Every journalism debate I've seen on the Kobe Bryant case throws a lot of disparate subjects into one troubling pot. Let's separate out a few strands:




  1. Begin with a point most could agree on: Rape is a crime shrouded in cruel myths. This piece in The Washington Post does a fine job of setting them forth.

  2. The myths have long resulted in terrible injustices for women who have already suffered an unspeakable crime. No wonder the conversation is full of emotion.

  3. Among the many questions addressed in discussions about rape, few are specifically journalistic. Most are broader, more sociological questions.

  4. The latter questions -– really those addressing our response as human beings to this crime -- tend to spawn deep divisions, with strongly felt opinions on both sides, and little "proof" to support either. I'm thinking of such questions as:


    • Whether it's better for the women themselves if they are open or secretive about rape (see this column in The Denver Post for an example of this discussion)

    • Whether women report rapes more frequently because they are not named in conventional media (a point mentioned in this column by Poynter's Kelly McBride)

    • How best the stigmatization of rape might be broken down

  5. Beside these social questions, there are specifically journalistic issues:


    • How would responsible coverage of rape look? As the tabloid Globe has reminded us, no matter how much progress we make in understanding rape, some in the media will happily exploit the worst kinds of ignorance about it to commit dreadful journalism.

    • Finally, there is the long-running debate on which so much energy is focused -- whether those who charge others with rape should be named.

As a feminist, I care deeply about the social questions. While I recognize the good intentions of those who seek to protect rape victims, I believe that much of the effort has had contrary results -- and that there is little evidence that it has helped rape victims or furthered societal understanding. But these views of mine -– and the views of others -– on these questions are fundamentally beside the point journalistically.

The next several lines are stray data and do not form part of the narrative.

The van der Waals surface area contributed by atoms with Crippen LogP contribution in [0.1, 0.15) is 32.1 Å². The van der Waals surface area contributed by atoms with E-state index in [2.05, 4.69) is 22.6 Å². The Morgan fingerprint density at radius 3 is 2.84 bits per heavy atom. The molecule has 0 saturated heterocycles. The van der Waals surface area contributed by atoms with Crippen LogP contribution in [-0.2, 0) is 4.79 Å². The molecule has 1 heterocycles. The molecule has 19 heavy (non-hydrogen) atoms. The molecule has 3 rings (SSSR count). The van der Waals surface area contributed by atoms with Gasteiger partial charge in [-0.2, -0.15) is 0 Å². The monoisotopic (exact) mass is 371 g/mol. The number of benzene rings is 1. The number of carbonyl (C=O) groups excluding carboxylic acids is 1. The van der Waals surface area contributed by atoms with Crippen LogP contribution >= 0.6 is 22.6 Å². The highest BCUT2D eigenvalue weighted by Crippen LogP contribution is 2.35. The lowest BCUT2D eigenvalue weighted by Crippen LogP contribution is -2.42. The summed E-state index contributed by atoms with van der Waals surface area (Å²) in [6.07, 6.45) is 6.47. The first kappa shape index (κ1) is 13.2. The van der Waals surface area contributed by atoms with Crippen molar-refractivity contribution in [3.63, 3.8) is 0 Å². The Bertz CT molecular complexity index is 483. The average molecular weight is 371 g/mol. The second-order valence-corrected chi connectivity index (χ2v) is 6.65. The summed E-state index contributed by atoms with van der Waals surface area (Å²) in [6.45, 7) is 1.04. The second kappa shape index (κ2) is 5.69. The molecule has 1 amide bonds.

When it comes to asking whether to use people's names, the journalistic ethic is clear: We name names. We do this for reasons of credibility and fairness. When we make exceptions to this ethic, we must be very careful indeed. To my mind, protecting children is a valid exception. Beyond that, we are on very thin ice. Of all the people who have valid reasons to prefer their names not be in the paper, how can we be wise enough to choose among them?


Looking at the issue this way, it becomes much clearer just how erroneous is the choice we have made NOT to name those who bring the charge of rape. Ours is, thankfully, an open criminal-justice system, and one in which we are to presume innocence until the courts decide otherwise. How is it that journalists can decide before that decision is made that one party deserves our protection and the other does not? In this light, it seems evident that we cannot -- and should not. Yet, because this particular crime comes burdened with years of cruel unfairness, we feel we are being merciful -– and fail to see the further damage we cause by our unfairness in making a choice that isn't appropriate for us to make.


Happily for those of us who believe that openness is the best cure for ignorance, the porous nature of communications today seems about to render this naming issue moot.

More happily still, we can then turn all this heat toward the eminently deserving journalistic debate of how we cover rape more fairly and honorably.